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Open Access Highly Accessed Study protocol

A randomized controlled trial of long term effect of BCM guided fluid management in MHD patients (BOCOMO study): rationales and study design

Li Liu12, Gang Long3, Jianwei Ren4, Jijun Li5, Jinsheng Xu6, Jinghong Lei7, Mao Li8, Moyan Qiu9, Ping Yuan10, Weiming Sun11, Shan Lin12, Wenjun Liu13, Yi Sun14, Yingchun Ma15, Yonghui Mao16, Yulan Shen17 and Li Zuo12*

Author affiliations

1 Institute of Nephrology, Peking University First Hospital, Beijing, China

2 Renal Division, Peking University First Hospital, Beijing, China

3 Renal Department, Tianjin Union Medicine Center, Tianjin, China

4 Renal Department, Aviation General Hospital, Beijing, China

5 Renal Department, PLA General Hospital First Hospital, Beijing, China

6 Renal Department, Hebei Medical University Forth Hospital, Hebei, China

7 Renal Department, Beijing Aerospace General Hospital, Beijing, China

8 Renal Department, Beijing Puren Hospital, Beijing, China

9 Renal Department, Beijing Wangjing Hospital, Beijing, China

10 Renal Department, Tianjin Third Central Hospital, Tianjin, China

11 Renal Department, Beijing Shijitan Hospital, Beijing, China

12 Renal Department, Tianjin Medical University General Hospital, Tianjin, China

13 Renal Department, Guanganmen Hospital, China Academy of Chinese Medical Sciences, Guanganmen, China

14 Renal Department, Capital University Fuxing Hospital, Beijing, China

15 Renal Department, China Rehabilitation Research Center, Beijing Boai Hospital, Beijing, China

16 Renal Department, Beijing Hospital of Ministry of Health, Beijing, China

17 Renal Department, Miyun Hospital, Beijing, China

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Citation and License

BMC Nephrology 2012, 13:120  doi:10.1186/1471-2369-13-120

Published: 25 September 2012

Abstract

Background

Bioimpedance analysis (BIA) has been reported as helpful in identifying hypervolemia. Observation data showed that hypervolemic maintenance hemodialysis (MHD) patients identified using BIA methods have higher mortality risk. However, it is not known if BIA-guided fluid management can improve MHD patients’ survival. The objectives of the BOCOMO study are to evaluate the outcome of BIA guided fluid management compared with standard care.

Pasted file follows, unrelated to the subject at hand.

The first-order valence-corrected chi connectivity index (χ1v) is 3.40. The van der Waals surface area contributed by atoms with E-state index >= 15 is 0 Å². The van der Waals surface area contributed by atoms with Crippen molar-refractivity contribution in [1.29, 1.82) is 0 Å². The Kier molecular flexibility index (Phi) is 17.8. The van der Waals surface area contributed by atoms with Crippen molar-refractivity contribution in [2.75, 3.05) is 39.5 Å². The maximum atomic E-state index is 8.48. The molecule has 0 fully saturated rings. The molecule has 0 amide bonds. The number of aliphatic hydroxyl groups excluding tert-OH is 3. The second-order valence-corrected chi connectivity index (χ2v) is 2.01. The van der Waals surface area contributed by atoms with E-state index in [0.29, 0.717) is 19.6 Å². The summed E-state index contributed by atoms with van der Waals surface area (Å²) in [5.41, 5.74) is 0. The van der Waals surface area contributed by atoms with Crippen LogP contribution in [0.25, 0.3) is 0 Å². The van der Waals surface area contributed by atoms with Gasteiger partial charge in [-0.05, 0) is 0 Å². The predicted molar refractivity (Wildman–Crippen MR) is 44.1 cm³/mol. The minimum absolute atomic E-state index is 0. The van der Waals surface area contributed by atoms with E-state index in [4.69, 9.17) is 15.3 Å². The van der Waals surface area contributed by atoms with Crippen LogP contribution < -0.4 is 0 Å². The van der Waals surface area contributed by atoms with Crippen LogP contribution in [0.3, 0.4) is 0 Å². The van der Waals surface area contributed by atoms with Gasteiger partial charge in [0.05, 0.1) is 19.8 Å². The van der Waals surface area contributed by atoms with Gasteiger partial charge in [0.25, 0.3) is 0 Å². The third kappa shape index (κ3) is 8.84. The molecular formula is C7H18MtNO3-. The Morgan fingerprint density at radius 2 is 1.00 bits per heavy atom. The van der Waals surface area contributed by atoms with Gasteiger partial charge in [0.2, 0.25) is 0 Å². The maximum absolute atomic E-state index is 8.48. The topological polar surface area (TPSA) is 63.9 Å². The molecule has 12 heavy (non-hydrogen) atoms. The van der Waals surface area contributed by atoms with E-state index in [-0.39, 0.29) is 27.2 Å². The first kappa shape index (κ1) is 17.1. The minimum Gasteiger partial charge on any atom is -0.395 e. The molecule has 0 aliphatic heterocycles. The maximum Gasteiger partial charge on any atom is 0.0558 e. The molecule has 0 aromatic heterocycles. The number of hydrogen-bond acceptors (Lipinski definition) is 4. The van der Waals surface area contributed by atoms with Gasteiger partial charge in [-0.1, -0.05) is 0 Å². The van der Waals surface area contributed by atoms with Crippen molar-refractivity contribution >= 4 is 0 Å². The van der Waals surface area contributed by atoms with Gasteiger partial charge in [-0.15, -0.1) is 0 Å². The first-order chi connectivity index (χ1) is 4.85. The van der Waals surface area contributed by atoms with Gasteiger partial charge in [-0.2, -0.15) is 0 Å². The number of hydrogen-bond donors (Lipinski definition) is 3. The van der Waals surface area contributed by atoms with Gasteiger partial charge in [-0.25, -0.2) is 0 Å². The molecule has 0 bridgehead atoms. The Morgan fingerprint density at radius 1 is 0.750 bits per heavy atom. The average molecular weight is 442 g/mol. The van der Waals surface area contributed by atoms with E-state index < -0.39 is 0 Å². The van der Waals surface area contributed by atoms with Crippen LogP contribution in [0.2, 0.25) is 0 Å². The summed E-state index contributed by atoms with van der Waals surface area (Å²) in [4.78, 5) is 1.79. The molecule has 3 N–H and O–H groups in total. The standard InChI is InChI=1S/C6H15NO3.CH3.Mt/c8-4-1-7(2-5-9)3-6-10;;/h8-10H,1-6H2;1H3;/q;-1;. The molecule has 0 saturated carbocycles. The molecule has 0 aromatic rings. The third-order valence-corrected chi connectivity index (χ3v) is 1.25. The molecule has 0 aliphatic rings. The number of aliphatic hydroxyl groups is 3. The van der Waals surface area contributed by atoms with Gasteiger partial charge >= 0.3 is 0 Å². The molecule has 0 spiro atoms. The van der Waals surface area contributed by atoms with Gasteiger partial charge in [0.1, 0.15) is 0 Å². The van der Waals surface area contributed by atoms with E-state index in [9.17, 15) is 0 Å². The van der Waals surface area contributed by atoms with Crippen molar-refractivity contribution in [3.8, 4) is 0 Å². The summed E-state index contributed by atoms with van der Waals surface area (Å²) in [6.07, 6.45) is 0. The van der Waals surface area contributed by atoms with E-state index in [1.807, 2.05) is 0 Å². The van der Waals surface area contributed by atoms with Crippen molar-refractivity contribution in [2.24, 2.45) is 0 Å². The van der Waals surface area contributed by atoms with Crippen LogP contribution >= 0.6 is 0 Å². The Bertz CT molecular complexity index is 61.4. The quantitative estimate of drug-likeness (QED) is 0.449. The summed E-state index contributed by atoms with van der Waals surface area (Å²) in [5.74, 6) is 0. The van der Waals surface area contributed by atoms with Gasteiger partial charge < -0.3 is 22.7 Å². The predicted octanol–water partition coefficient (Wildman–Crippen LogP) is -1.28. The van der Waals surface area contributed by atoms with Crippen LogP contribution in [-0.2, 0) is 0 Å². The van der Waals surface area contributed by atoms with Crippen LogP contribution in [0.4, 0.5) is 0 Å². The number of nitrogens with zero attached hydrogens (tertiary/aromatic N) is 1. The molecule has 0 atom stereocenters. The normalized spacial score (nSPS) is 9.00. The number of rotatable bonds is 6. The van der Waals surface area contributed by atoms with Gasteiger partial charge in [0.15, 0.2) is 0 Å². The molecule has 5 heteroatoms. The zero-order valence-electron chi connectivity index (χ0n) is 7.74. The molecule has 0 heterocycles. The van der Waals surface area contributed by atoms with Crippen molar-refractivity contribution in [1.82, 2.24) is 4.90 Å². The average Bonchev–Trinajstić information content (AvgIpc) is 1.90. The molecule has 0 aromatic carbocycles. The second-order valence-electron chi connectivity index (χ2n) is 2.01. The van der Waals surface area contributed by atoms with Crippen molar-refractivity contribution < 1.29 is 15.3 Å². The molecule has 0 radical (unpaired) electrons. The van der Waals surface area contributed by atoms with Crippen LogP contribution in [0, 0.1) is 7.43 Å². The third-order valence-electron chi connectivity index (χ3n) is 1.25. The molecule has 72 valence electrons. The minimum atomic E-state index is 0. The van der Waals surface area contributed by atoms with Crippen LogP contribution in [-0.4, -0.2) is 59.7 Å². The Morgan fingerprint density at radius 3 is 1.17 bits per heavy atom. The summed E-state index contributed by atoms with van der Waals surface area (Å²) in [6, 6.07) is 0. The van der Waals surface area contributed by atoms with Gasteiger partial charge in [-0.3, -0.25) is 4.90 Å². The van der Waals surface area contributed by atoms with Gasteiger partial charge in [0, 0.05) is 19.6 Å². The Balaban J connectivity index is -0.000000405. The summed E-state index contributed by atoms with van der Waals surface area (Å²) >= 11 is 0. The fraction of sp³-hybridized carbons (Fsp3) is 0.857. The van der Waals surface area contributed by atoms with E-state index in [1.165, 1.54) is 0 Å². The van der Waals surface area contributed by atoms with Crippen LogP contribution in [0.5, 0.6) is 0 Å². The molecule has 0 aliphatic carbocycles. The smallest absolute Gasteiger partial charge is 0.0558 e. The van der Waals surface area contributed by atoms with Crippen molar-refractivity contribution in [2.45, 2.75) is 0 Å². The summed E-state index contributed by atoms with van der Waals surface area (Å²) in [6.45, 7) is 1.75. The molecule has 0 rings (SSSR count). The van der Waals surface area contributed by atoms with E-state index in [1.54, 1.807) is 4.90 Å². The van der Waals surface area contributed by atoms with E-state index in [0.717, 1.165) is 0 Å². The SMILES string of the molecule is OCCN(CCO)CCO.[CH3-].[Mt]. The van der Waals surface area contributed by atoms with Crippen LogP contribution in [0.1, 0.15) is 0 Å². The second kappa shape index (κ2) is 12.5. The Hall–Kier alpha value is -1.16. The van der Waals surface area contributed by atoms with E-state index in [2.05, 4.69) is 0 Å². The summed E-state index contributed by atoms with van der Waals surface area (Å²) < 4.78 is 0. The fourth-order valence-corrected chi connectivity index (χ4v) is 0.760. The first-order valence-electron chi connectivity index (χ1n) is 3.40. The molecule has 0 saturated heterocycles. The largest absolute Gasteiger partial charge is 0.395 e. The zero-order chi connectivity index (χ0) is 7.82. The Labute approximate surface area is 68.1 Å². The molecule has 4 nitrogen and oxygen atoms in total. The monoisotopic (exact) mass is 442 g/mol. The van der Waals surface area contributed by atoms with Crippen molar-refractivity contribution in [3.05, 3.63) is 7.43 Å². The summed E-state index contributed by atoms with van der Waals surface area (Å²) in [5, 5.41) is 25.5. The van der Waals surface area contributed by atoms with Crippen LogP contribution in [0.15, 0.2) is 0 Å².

Methods

This is a multicenter, prospective, randomized, controlled trial. More than 1300 participants from 16 clinical sites will be included in the study. The enrolment period will last 6 months, and minimum length of follow-up will be 36 months. MHD patients aged between 18 years and 80 years who have been on MHD for at least 3 months and meet eligibility criteria will be invited to participate in the study. Participants will be randomized to BIA arm or control arm in a 1:1 ratio. A portable whole body bioimpedance spectroscopy device (BCM—Fresenius Medical Care D GmbH) will be used for BIA measurement at baseline for both arms of the study. In the BIA arm, additional BCM measurements will be performed every 2 months. The primary intent-to-treat analysis will compare outcomes for a composite endpoint of death, acute myocardial infarction, stroke or incident peripheral arterial occlusive disease between groups. Secondary endpoints will include left ventricular wall thickness, blood pressure, medications, and incidence and length of hospitalization.

Discussions

Previous results regarding the benefit of strict fluid control are conflicting due to small sample sizes and unstable dry weight estimating methods. To our knowledge this is the first large-scale, multicentre, prospective, randomized controlled trial to assess whether BIS-guided volume management improves outcomes of MHD patients. The endpoints of the BOCOMO study are of utmost importance to health care providers. In order to obtain that aim, the study was designed with very careful important considerations related to the endpoints, sample size, inclusion criteria, exclusion criteria and so on. For example, annual mortality of Beijing MHD patients was around 10%. To reach statistical significance, the sample size will be very large. By using composite endpoint, the sample size becomes reasonable and feasible. Limiting inclusion to patients with urine volume less than 800 ml/day the day before dialysis session will limit confounding due to residual renal function effects on the measured parameters. Patients who had received BIS measurement within 3 months prior to enrolment are excluded as data from such measurements might lead to protocol violation. Although not all patients enrolled will be incident patients, we will record the vintage of dialysis in the multivariable analysis.

Trial registration

Current Controlled Trials NCT01509937

Keywords:
Hemodialysis; Bioimpedance; Dry weight; Body composition monitor; Randomized controlled trial